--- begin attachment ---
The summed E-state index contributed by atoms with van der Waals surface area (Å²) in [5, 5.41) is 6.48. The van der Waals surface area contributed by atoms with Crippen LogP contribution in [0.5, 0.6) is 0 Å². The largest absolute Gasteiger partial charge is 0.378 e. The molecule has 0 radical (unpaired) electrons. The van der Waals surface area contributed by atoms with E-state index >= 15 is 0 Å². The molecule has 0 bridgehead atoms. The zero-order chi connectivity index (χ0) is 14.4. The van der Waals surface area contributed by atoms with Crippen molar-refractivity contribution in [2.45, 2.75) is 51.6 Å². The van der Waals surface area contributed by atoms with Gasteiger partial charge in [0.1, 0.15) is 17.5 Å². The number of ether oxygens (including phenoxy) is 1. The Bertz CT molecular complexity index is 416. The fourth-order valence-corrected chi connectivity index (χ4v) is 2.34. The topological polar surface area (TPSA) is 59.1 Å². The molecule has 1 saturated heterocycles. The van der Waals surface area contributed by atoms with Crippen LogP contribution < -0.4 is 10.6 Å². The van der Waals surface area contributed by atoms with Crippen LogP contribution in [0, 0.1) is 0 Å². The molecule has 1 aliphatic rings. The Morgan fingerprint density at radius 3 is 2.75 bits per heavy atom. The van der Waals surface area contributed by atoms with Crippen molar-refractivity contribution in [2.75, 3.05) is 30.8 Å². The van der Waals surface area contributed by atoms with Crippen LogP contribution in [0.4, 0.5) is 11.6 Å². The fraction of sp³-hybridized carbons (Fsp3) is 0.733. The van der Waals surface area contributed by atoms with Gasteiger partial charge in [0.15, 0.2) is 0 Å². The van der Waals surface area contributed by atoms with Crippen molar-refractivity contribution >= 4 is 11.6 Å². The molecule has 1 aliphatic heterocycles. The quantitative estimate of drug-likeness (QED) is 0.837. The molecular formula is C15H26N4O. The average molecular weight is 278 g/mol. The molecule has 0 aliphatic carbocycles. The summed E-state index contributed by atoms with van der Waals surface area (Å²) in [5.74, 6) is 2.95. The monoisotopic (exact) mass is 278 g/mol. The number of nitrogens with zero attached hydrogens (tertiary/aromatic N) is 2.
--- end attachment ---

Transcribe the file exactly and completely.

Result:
The summed E-state index contributed by atoms with van der Waals surface area (Å²) in [5, 5.41) is 6.48. The van der Waals surface area contributed by atoms with Crippen LogP contribution in [0.5, 0.6) is 0 Å². The largest absolute Gasteiger partial charge is 0.378 e. The molecule has 0 radical (unpaired) electrons. The van der Waals surface area contributed by atoms with E-state index >= 15 is 0 Å². The molecule has 0 bridgehead atoms. The zero-order chi connectivity index (χ0) is 14.4. The van der Waals surface area contributed by atoms with Crippen molar-refractivity contribution in [2.45, 2.75) is 51.6 Å². The van der Waals surface area contributed by atoms with Gasteiger partial charge in [0.1, 0.15) is 17.5 Å². The number of ether oxygens (including phenoxy) is 1. The Bertz CT molecular complexity index is 416. The fourth-order valence-corrected chi connectivity index (χ4v) is 2.34. The topological polar surface area (TPSA) is 59.1 Å². The molecule has 1 saturated heterocycles. The van der Waals surface area contributed by atoms with Crippen LogP contribution < -0.4 is 10.6 Å². The van der Waals surface area contributed by atoms with Crippen LogP contribution in [0, 0.1) is 0 Å². The molecule has 1 aliphatic rings. The Morgan fingerprint density at radius 3 is 2.75 bits per heavy atom. The van der Waals surface area contributed by atoms with Crippen molar-refractivity contribution in [2.75, 3.05) is 30.8 Å². The van der Waals surface area contributed by atoms with Crippen LogP contribution in [0.4, 0.5) is 11.6 Å². The fraction of sp³-hybridized carbons (Fsp3) is 0.733. The van der Waals surface area contributed by atoms with Gasteiger partial charge in [0.15, 0.2) is 0 Å². The van der Waals surface area contributed by atoms with Crippen molar-refractivity contribution >= 4 is 11.6 Å². The molecule has 1 aliphatic heterocycles. The quantitative estimate of drug-likeness (QED) is 0.837. The molecular formula is C15H26N4O. The average molecular weight is 278 g/mol. The molecule has 0 aliphatic carbocycles. The summed E-state index contributed by atoms with van der Waals surface area (Å²) in [5.74, 6) is 2.95. The monoisotopic (exact) mass is 278 g/mol. The number of nitrogens with zero attached hydrogens (tertiary/aromatic N) is 2.